France says analysis shows Syrian regime behind sarin attack

Russia, Assad's chief backer, promptly denounced the French report on Wednesday, saying the samples and the fact the nerve agent was used are not enough to prove who was behind it.

Moscow once again underlined that a national investigation will never be as reliable as an worldwide inquiry, and only a mission of the Organization for the Prohibition of Chemical Weapons (OPCW) can establish the truth regarding the alleged use of chemical weapons.

Earlier Wednesday, Russian Foreign Minister Sergey Lavrov said the US airstrike at the Syrian military base damages the prospects of a political settlement for the war-torn country.

Earlier, the United Kingdom and France claimed that their experts have "received" samples from the site of the incident, which they passed on to OPCW labs who then identified the chemical agent used in the attack as sarin gas.

"The use of sarin is without question", France's Foreign Minister Jean-Marc Ayrault told reporters as he presented the results of the French investigation.

Syrian President Bashar Al-Assad, backed by his ally Russian Federation, has strongly denied allegations that his forces used chemical weapons against the town, describing it as a "100 percent fabrication".

Assad's claim to AFP news agency on April 13 that the attack was fabricated, was "not credible" given the mass flows of casualties in a short space of time arriving in Syrian and Turkish hospitals as well as the sheer quantity of online activity showing people with neurotoxic symptoms, the French report said.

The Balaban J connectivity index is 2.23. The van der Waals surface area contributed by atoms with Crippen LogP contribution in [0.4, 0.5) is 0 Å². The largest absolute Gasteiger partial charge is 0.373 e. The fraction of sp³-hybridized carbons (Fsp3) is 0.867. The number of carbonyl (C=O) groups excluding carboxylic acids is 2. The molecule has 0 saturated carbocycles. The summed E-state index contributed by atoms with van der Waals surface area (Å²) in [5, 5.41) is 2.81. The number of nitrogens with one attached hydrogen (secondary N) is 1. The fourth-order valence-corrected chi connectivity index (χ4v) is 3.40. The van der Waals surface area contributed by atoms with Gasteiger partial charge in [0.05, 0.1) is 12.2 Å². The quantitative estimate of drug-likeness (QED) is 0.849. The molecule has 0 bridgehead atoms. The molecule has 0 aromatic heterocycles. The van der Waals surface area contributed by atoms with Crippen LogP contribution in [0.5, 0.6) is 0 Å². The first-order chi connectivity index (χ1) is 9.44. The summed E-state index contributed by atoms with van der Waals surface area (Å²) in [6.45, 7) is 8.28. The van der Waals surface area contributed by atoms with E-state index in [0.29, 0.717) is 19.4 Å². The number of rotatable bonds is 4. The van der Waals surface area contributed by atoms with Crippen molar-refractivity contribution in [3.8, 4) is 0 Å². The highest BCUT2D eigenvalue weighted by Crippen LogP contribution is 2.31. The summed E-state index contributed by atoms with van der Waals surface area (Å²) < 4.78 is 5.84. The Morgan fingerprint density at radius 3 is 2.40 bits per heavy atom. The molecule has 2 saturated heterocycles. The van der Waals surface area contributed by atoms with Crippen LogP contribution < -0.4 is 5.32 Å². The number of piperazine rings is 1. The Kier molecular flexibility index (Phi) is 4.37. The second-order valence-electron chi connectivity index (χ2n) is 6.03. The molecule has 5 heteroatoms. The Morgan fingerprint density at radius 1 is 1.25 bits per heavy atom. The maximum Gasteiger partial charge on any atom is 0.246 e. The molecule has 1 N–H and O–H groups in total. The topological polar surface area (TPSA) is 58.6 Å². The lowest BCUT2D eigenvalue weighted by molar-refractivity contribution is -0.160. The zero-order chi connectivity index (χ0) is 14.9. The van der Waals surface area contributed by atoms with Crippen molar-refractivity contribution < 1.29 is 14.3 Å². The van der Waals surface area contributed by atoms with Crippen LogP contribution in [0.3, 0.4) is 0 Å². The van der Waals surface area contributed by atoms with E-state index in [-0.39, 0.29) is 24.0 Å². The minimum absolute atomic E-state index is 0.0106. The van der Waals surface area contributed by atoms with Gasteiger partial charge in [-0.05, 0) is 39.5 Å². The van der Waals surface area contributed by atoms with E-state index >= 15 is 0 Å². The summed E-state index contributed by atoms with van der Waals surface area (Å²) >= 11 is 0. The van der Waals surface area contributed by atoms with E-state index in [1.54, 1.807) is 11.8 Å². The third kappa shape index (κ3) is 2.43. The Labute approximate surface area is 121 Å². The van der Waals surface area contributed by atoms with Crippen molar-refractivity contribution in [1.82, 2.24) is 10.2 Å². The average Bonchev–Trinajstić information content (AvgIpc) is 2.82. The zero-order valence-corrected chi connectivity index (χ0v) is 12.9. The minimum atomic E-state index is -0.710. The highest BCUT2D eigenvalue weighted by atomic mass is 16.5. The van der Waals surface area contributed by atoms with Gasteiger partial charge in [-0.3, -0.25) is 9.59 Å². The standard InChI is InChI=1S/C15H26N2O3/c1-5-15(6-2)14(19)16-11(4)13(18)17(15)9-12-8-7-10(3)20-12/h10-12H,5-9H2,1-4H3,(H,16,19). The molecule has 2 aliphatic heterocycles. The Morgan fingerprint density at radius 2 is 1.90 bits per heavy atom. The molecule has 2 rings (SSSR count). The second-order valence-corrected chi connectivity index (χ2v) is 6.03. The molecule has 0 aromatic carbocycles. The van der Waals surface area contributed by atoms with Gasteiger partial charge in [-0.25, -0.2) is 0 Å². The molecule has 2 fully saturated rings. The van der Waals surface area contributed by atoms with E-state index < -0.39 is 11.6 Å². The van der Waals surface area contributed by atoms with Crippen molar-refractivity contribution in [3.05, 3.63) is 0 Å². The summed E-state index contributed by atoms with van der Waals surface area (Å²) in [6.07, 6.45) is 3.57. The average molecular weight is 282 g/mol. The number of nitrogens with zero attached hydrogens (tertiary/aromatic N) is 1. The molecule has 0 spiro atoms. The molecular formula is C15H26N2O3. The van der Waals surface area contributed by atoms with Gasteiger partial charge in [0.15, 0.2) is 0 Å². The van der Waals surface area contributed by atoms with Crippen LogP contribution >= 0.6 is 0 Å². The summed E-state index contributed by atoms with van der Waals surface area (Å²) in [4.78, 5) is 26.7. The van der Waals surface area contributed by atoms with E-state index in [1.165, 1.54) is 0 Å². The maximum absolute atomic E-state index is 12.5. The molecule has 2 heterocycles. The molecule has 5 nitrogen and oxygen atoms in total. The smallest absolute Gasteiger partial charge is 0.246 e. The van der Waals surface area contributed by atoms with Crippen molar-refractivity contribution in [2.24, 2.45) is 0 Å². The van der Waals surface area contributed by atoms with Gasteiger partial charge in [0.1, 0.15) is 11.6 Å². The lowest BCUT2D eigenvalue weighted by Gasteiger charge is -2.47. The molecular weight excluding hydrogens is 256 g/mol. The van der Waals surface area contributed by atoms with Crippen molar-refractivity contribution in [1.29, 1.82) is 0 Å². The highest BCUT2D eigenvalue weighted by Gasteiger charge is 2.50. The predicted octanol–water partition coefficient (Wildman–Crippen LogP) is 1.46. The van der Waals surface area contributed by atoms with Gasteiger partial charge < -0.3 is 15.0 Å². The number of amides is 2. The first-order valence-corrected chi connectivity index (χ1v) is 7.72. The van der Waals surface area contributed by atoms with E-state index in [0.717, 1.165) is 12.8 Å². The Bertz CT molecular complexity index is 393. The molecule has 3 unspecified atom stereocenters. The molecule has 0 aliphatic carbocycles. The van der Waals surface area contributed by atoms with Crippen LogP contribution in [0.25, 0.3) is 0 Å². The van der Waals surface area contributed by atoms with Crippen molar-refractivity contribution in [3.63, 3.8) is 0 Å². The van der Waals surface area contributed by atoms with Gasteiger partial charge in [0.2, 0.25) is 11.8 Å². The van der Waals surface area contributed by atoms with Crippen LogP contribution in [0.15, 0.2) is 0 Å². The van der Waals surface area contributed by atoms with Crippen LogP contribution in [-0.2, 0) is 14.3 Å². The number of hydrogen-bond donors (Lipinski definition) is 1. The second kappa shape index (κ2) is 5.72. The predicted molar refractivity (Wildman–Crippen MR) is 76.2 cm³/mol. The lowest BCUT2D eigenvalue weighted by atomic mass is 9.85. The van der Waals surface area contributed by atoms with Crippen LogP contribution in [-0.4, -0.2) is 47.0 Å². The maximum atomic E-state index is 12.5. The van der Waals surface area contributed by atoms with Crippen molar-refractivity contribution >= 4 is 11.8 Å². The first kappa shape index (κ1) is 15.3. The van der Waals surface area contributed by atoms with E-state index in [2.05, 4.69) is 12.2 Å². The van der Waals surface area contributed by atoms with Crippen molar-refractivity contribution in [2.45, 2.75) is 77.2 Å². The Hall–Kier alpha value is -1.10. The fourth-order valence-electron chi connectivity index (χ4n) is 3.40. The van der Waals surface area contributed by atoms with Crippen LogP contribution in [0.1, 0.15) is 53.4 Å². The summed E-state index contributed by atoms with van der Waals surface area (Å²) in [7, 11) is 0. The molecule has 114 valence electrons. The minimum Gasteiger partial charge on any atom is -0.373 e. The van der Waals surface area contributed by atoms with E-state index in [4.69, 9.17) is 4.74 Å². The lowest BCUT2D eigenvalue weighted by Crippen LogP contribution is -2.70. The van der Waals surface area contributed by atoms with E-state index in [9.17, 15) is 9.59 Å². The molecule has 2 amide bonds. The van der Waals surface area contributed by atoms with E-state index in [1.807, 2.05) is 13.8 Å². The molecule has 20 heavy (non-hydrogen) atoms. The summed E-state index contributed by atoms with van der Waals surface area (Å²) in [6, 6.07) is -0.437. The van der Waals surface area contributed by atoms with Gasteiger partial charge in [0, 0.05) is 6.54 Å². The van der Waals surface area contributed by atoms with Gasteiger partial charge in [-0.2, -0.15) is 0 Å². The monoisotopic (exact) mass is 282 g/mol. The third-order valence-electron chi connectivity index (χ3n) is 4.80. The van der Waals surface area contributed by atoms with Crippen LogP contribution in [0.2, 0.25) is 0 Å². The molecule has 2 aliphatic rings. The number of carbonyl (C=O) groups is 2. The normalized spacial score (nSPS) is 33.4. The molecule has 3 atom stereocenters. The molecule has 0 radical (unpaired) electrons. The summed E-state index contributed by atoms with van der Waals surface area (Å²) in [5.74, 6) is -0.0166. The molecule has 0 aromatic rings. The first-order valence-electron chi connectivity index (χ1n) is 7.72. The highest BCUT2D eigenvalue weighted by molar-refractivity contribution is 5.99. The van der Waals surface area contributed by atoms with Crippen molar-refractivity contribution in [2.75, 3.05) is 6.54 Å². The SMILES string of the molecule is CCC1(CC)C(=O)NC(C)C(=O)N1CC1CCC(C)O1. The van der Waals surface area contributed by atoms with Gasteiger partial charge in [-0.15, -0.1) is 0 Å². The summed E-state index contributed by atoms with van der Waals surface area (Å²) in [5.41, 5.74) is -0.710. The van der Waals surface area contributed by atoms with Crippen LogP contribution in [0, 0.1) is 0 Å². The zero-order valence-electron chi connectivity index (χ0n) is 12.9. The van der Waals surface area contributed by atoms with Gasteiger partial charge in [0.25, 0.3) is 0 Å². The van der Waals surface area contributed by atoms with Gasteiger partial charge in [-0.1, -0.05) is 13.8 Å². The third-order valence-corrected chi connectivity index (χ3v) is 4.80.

"This method bears the signature of the regime and that is what allows us to establish its responsibility in this attack", he added, saying France was working to bring those behind the "criminal" atrocities to worldwide justice.

French foreign minister says chemical analysis of samples from Khan Sheikhoun "bears signature" of Syria government.

While the Nobel Peace Prize-winning global chemical weapons watchdog is widely seen as a disarmament success story, Wednesday's ceremony at the historic Knights Hall in The Hague comes against a backdrop of repeated uses in recent years of chemicals in Syria's grinding civil war.

The Organization for the Prohibition of Chemical Weapons (OPCW), which examines chemical attacks but does not place blame, said on April 19 that samples from victims showed that sarin or a similar substance was used. Syria has strongly denied the accusations.

Lavrov told a security conference in Moscow that the USA response "pushes the prospect for a wide global front on terror even further away".

In other developments, the US -backed Syrian Kurdish forces asked for the USA -led coalition to provide air cover over northern Syria, to protect them from Turkish and Syrian government air raids.

A video emerged on the internet on Wednesday purporting to show an American officer inspecting the site, drawing large crowds who followed him around. North Atlantic Treaty Organisation member Turkey considers the YPG an extension of an insurgency within its own borders.

The Kremlin spokesman's comments came on the same day as visiting Saudi Foreign Minister Adel al-Jubeir said there was no political future for the Syrian president. And its unsafe, painstaking work to implement the April 1997 Chemical Weapons Convention won it the Nobel Peace Prize in 2013.

  • Leroy Wright